In fly fishing, line does a lot more than provide a means to retrieve a fish. Most importantly it provides the weight necessary to cast very lightweight flies.
The weight of the line should match the weight of the rod, although with qualifications it can be off by as much as plus or minus 2.
For example, for one wanting to make very short casts very quickly and with great accuracy, an angler may chose to put 9-weight line on a 7-weight rod. But in general, Richard cautioned, the average beginner should stick to matching the weight of the line to the weight of the rod.
Also, fly line is usually not the same from one end to the other. Master casting instructor Keith Richard recommends that beginners fishing in the shallow waters of marshes should use a weight-forward floating line, which as the name suggests has more weight toward the end of the line nearest the fly.
When fishing in marsh waters deeper than 3 to 5 feet, a sinking-tip fly line might be useful. Fishermen targeting offshore big game species typically use sinking line.
Whatever line is used, Richard deems the choice of line color to be insignificant.
Some line manufacturers have made it easy for anglers to select lines by putting pictures of the fish species for which the line is made on the box the line comes in. Pound test is typically not in the decision picture because manufacturers build appropriate strength into the line for the target species.
Fly reels are never spooled entirely with fly line, which comes in lengths of 90 to 105 feet. Since a large fish can easily strip out that much line, the butt end of the fly line is attached to backing.
Dacron in 20- to 30-pound test is a typical backing. Braided line can also be used, but Richard cautions that it can crush the reel’s arbor if spooled too tightly.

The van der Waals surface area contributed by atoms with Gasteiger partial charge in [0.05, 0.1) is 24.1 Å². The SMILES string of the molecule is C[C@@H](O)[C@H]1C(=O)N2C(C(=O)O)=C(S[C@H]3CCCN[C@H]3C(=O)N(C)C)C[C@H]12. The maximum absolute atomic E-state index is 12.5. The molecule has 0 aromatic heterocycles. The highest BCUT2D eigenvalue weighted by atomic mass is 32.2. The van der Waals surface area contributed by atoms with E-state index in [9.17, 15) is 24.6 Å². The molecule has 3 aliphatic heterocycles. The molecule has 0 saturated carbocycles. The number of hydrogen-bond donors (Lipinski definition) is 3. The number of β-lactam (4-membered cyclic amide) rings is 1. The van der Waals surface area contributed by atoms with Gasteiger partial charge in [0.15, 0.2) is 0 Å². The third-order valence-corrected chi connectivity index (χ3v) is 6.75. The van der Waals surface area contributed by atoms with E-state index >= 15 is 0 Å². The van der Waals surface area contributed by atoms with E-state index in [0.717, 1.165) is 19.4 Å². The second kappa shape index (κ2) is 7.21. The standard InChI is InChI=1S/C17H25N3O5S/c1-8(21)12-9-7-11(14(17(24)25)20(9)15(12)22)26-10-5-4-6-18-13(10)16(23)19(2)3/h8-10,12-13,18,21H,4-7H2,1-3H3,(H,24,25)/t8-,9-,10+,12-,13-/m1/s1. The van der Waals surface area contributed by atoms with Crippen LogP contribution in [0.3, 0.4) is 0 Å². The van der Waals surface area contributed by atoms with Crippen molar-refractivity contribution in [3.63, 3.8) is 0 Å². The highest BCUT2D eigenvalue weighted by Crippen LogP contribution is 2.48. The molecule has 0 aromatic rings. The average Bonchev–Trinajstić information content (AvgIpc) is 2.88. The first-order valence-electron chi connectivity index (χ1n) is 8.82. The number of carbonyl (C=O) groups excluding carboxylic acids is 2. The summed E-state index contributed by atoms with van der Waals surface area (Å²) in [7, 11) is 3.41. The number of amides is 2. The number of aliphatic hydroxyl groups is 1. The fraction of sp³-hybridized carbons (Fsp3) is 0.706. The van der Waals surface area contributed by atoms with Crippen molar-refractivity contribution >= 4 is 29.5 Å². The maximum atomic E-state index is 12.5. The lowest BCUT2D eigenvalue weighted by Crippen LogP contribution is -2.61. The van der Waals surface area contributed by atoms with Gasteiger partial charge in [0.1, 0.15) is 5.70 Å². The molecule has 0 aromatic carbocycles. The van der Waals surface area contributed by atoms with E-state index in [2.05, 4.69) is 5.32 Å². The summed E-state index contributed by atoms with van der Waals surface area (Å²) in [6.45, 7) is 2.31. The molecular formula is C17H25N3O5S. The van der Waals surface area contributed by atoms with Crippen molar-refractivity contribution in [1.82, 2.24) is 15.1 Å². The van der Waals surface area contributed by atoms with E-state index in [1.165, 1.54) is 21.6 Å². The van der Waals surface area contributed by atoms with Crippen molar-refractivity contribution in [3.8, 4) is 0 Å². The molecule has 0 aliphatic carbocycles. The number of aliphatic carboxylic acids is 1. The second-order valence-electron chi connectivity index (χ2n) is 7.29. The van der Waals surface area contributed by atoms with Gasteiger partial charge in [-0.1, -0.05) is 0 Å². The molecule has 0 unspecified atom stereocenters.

As for leaders, two schools of thought exist, Richard said. Some prefer a long leader, especially for species like trout that can be leader-shy. These leaders can be as complex as having five different pound strengths of line in a 10-foot leader.
Some are knotless, one-piece leaders tapered from the higher-test end that is attached to the fly line down to the lowest-test to which the fly is tied. The terminal end is called the tippet.
Other leaders are made by tying pieces of different-test lines together, again starting with the strongest nearest the fly line. In these leaders, tippits might be tied to the next segment up with a non-slip loop knot. This allows the tippit to be easily changed as it wears without having to build a whole new leader.
Others prefer shorter, 3- to 4-foot leaders, often up to 20-pound test for species such as redfish that are less finicky than trout.
Richard’s choice of material for leaders is monofilament for topwater flies and fluorocarbon for sinking flies, primarily because fluorocarbon itself sinks. He is quick to add that he doesn’t think fluorocarbon knots hold up as well as mono knots.
The leader is attached to the fly line loop to loop.
“The Internet is a wonderful source of information on learning knots,” he counseled.